One of the two Nanyang Techonological University (NTU) students currently on exchange in Tokyo was in his dorm in Tokyo’s Takadanobaba district when the 9.0 magnitude earthquake struck Japan. Tang Chee Seng writes about his experience.
The 'fallout' shelter that Tang took refuge in at the height of the earthquake on March 11 afternoon. Photo: TANG CHEE SENG
AT FIRST, I felt slightly dizzy, a feeling that I knew was part of an earthquake.
It seemed minor at first, until my shelves and dishes began to rattle violently.
Remembering some half-truth I’ve heard about certain bathrooms in newer Japanese buildings as being earthquake-proof, I quickly moved to the toilet and sat down, waiting for the shaking to stop.
I realised the magnitude of this quake much later. As my friends and I began to walk to the gym for our routine exercise, we saw numerous Japanese people crowding around the designated evacuation sites in parks around Takadanobaba.
My friends and I stocked up on canned goods, water and emergency supplies, based on the hypothetical situation that we would be trapped under rubble. I set out my supplies into a backpack, along with my thickest waterproof jacket and clothes laid out on the limited rack and floor space in my toilet.
Jokingly, I told my friends that it was my ‘fallout shelter’. That done, I left my laptop tuned to the NHK World Service and went to bed, knowing that I needed to stay alert and be at least rested in case I needed to run for safety.
It was the most surreal sleep I have ever had. The program kept repeating a tsunami warning for all the various areas in Japan. Each message would be delivered in at least five different warnings. As I fell asleep, the voices blurred out into a strange hypnotic litany of impending disaster.
Midway through the night, I awoke to images of an entire town burning due to what I assumed was earthquake damage. The whole event was filmed and broadcasted live via a Japanese Self-Defence Forces helicopter. Lying in a warm bed and staring blearily at what was unfolding live on screen, somehow a part of me just disconnected from what I was seeing and experiencing.
While waiting with me, a Filipino lady asked me if the impending ‘radioactive cloud’ coming towards Tokyo, as reported by the BBC early on Tuesday, would melt buildings.
Like images of the Boxing Day Tsunami of 2004, how could we associate the horror of what we saw on TV with the comfortable, safe physical conditions we were living in?
Being so relatively close to the disaster-hit areas, I felt that I ought to feel scared and terrified for my life. I ought to be crying in helplessness in my sorrow for the dead, dying and the barely surviving.
But somehow I couldn’t.
Though I was only around 200 kilometres away from what was happening onscreen, it felt as though it was happening to another country. Does that make me a horrible person?
Six days later, I still didn’t know. All I knew at the time (even up to now) was to ensure that I was rested, alert, and prepared for any contingency.
Despite the tragic scenes of destruction and chaos north of Tokyo, the central part of Tokyo City itself was relatively unscathed. Walking along the streets of Takadanobaba, the college district I live in, I found the streets quieter and there are long queues in front of supermarkets, pharmacies and convenience stores.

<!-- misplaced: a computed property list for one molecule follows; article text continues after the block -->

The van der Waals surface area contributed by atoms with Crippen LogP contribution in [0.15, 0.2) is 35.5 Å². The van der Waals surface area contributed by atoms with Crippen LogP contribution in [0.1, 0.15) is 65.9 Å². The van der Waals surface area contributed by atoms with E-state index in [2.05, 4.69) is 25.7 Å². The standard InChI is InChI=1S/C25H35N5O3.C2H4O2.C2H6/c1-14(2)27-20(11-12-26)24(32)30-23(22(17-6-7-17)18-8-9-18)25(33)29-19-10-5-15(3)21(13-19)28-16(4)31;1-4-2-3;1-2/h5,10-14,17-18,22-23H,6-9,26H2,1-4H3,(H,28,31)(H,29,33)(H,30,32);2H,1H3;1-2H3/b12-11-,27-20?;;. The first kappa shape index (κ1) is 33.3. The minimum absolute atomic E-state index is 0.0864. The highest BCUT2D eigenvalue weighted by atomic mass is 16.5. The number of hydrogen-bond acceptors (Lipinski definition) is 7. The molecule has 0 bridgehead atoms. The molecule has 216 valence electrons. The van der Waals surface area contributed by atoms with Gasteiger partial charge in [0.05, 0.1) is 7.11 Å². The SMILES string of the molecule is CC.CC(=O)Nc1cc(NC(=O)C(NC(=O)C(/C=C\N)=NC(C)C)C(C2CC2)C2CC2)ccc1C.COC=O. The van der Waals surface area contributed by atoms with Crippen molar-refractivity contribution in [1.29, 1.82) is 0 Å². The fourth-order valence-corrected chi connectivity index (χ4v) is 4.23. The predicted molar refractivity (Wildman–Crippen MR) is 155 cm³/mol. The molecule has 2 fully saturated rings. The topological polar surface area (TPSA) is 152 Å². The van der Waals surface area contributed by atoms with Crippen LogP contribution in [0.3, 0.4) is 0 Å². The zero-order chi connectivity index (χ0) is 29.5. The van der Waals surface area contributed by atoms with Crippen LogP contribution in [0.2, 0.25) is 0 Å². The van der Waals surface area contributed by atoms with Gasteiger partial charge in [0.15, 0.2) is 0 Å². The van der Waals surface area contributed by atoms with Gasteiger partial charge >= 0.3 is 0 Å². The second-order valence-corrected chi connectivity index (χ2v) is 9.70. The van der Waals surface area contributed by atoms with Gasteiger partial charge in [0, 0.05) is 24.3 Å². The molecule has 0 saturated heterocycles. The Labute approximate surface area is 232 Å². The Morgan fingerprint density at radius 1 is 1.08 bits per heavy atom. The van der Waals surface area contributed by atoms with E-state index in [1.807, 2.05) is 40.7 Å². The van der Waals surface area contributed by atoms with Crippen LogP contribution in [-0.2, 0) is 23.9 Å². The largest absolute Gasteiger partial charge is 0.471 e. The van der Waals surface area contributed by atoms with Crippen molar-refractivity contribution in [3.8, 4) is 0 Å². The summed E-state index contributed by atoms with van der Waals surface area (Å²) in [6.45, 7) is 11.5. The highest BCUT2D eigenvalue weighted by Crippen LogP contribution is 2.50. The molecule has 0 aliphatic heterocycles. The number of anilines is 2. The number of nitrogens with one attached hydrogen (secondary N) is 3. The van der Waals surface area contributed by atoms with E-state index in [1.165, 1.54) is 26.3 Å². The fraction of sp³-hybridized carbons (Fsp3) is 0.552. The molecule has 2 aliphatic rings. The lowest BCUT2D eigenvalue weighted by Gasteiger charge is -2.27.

While there are some unspoken tension and differences in the air, life continues on here. Office workers go to work, and shop assistants still greet you whenever you enter a shop.
Compare all this measured calm with the scene of near-chaos I encountered on Tuesday at the Tokyo Immigration Office—hundreds, if not thousands of foreigners living in Japan sought to obtain a re-entry permit, causing long queues which snaked around a large compound and even within the building.
This permit was highly sought after because it would allow them to leave and return to Japan without negating their visas.
All was reasonably orderly and calm until officials began to return the processed passports in the main atrium. Masses of foreigners urgently pressed up against a small island of officials desperately trying to maintain order and carry out their duties, all the while maintaining their standards of service politeness.
It was not until a Caucasian man began shouting at the crowd in Japanese to quieten down and move back away from the officials, did any semblance of order could be restored.
While waiting with me, a Filipino lady asked me if the impending ‘radioactive cloud’ coming towards Tokyo, as reported by the BBC early on Tuesday, would melt buildings. Smiling, I reassured her that it would not, and that the best thing to do would be to trust the authorities right now, even if their track record was not exactly spotless.
Hearing groundless rumours being spread with impunity among the foreign community in Japan, and seeing the heedless panic of the crowd, I wondered who the insane ones in this crisis were. The people staying or the people leaving?
This story was first published on The Enquirer, NTU’s indepedent online newspaper. Read about the other NTU student’s account here.
Enjoyed this article? ‘Like’ us on Facebook or follow us on Twitter to get automatic updates on future content!